On Friday, I made sure that I had gotten everything together so that I would not feel rushed or forget something on race morning. After brushing my hair and teeth and getting dressed in layers, I woke husband up and headed downstairs for breakfast. 10 minutes later we were heading out the door just as the sky was changing from the dark of night and the sun was getting ready to peek over the horizon. I love the color of the sky at that time.

We drove to the park and I waited for the nerves to kick in, but they never really did. I was pumped, I was excited, I was ready.

Husband stayed at the jeep to finish a couple of last minute tuning things on my bike while I headed to the check-in tent. I was handed a packet with three copies of my race number (1 for me, 1 for my bike, and 1 for my helmet.) A second person handed me a Vitamin Water backpack full of sponsor information, treats, coupons and my race shirt. Then I ventured into the intimidating lair that would be the transition area.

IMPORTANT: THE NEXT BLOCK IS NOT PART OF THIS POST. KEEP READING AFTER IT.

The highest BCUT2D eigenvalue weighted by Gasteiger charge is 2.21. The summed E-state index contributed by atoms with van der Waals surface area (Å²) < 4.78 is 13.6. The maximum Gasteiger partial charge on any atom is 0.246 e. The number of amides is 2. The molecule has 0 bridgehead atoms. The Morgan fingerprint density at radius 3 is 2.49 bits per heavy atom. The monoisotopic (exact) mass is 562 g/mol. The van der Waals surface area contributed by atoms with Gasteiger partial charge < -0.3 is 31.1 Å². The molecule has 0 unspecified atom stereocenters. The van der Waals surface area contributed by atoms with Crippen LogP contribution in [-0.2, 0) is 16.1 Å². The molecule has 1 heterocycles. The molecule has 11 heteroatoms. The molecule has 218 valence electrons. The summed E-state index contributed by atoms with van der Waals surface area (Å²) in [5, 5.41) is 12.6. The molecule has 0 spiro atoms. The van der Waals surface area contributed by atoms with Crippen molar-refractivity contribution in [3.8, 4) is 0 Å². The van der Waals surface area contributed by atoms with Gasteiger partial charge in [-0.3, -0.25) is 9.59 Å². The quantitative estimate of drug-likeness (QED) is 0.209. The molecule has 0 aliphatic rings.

I felt like I was in over my head, but I just pretended like I knew what I was doing and walked to the front of the transition area where all of the Elite/Pro and veteran racers were setting up. I had read about this part of the race a lot online, so I looked around and found a spot that I thought would work best for me and was easy to find and I began to lay out my things. I had a bright towel so I could recognize my spot when I came through the transition area both times during the race. I layed out my bike shoes and my bike helmet with the strap undone, ready to throw on my head. I opened my clif shots and had them ready for a quick slam. Husband brought my bike to me and I set it in the stand. Determined not to look like a first timer that couldn't find their bike, I walked the transition area twice: the way I would come in from the first run, and the way I would come back with my bike. I counted the racks to my bike from the entrance and from the water cooler in the middle of transition area. I knew where I was going.